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A conversation is recounted in the book # Shantaram  in which the character, Khaderbhai, says: “There is no such thing as believing in #G...

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Saturday, 19 October 2013

TWERKING, JERKING, THRUSTING AND AUTHENTICITY

Someone else having a red-faced outburst about the behaviour of Miley Cyrus, Rihanna, Justin Bieber and others, you might be thinking, having read the blog title.  Actually, no. Not so much an outburst as some musings on what drives people to behave outrageously rather than authentically.

All three artists have wonderful voices, great musicality and, for the most part, produce some good songs.  (Not necessarily all my taste in music, but I'll give them their due nonetheless.  I din't much like Michael Jackson's music either.) 


Having said that, I must immediately say that 'Wrecking Ball', as good a song as it may be, has been truly spoilt for me.  Every time I hear it I can't help myself from associating the song with a video of a naked waif riding a wrecking ball and simulating fellatio with a sledge-hammer.  It's hard to acknowledge Miley Cyrus' powerful voice and musical ability in the context of her overt sexploitation of her audience.  Her twerk-fest at the MTV VMA awards was likewise so far from appropriate that she lost the song on most everyone who had the misfortune to have to watch her antics.  In her misguided attempts to push up ratings and shed the good girl image, she's managed to confuse her audience about whether she's a good artist or just out to prove that she can simulate sex with the best of them.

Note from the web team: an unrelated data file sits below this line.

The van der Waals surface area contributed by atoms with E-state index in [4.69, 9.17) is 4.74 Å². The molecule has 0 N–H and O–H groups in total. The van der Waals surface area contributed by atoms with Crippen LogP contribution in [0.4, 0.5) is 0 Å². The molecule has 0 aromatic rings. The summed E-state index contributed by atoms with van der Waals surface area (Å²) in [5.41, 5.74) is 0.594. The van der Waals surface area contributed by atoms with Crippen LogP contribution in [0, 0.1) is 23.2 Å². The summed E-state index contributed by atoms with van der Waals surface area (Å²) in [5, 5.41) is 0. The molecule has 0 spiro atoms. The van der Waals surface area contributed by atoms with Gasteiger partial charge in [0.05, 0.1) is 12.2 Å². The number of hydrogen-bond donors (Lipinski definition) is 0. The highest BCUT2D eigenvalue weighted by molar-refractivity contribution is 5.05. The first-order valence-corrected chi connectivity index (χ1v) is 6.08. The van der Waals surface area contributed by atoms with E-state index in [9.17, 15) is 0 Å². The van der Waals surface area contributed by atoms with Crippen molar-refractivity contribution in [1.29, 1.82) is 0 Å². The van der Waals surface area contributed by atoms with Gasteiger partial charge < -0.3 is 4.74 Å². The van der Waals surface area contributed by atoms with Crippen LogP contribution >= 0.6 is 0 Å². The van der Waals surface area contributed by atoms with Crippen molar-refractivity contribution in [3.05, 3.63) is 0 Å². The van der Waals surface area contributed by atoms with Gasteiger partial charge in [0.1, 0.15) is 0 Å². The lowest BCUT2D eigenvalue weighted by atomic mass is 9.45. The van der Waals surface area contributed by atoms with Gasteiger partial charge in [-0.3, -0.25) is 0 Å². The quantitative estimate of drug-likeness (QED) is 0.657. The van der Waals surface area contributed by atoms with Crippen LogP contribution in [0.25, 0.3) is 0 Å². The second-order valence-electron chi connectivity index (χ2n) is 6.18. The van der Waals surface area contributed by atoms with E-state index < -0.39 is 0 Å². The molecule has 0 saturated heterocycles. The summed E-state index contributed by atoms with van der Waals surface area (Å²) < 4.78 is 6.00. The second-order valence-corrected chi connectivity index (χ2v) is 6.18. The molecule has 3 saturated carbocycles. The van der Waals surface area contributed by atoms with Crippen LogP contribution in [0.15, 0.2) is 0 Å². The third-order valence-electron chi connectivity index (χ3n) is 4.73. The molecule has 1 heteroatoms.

Rihanna's thrusting around in 'Pour It Up' takes tasteless to a new level.  Her lip synching at the recent concert in Johannesburg was simply plain fraud on the paying public.  Justin Bieber's recent run of discourtesy to his fans and showing a middle finger to the world might appeal to some, but I know of plenty of ex-fans on account of his lack of discernment and jerk behaviour.

And yet artists like Michael Buble, Katie Melua and Barbara Streisand have apparently never felt the need to twerk, jerk or thrust in order to boost their album sales.  They just keep on showing up as their authentic, lovable selves and their fans appreciate and adore them for what they are: incredible musicians, thoroughly decent and relatively uncomplicated human beings.

The drive to prove oneself through dramatic, undiscerning and inauthentic behavior might be intended to impress, but the cynical part of me suspects that the true purpose might be to distract the fan with sensational stuff lest the artist be found out to be a bit of a fraud, perhaps not as good as she or he wants fans to think he/she is.  Miley's thought pattern might be something like this: "I got away with it as Hannah Montana and I've got away with it so far.  But I think I'm not really that great - a bit of a fraud - so let me hedge my popularity base with something outrageous which will make them think that I'm not only a good singer, but quite cool and risqué also."

The tragedy is that the artist, by behaving in a way which she thinks will guarantee her future audiences and pump up her album sales in fact loses a big chunk of fan base: she brings about the thing she most fears, rather than honoring herself for the incredible musical gifts she has.

It comes down to how she esteems herself: if it is by thinking that a wrecking ball-type scene will cause people to love her more, she might as well change her career to pole dancing.  That way she can at least guarantee the type of fan who follows her.  Disappointingly, whilst her reality might be that people will love her more that way, she has forgotten to credit her audience with the gift of discernment.

If you want to be known as a singer, or performer, or indeed anything, 
authenticity is the way to go.  That way you're less likely to lose yourself and your message to the vagaries of your own insecurity.


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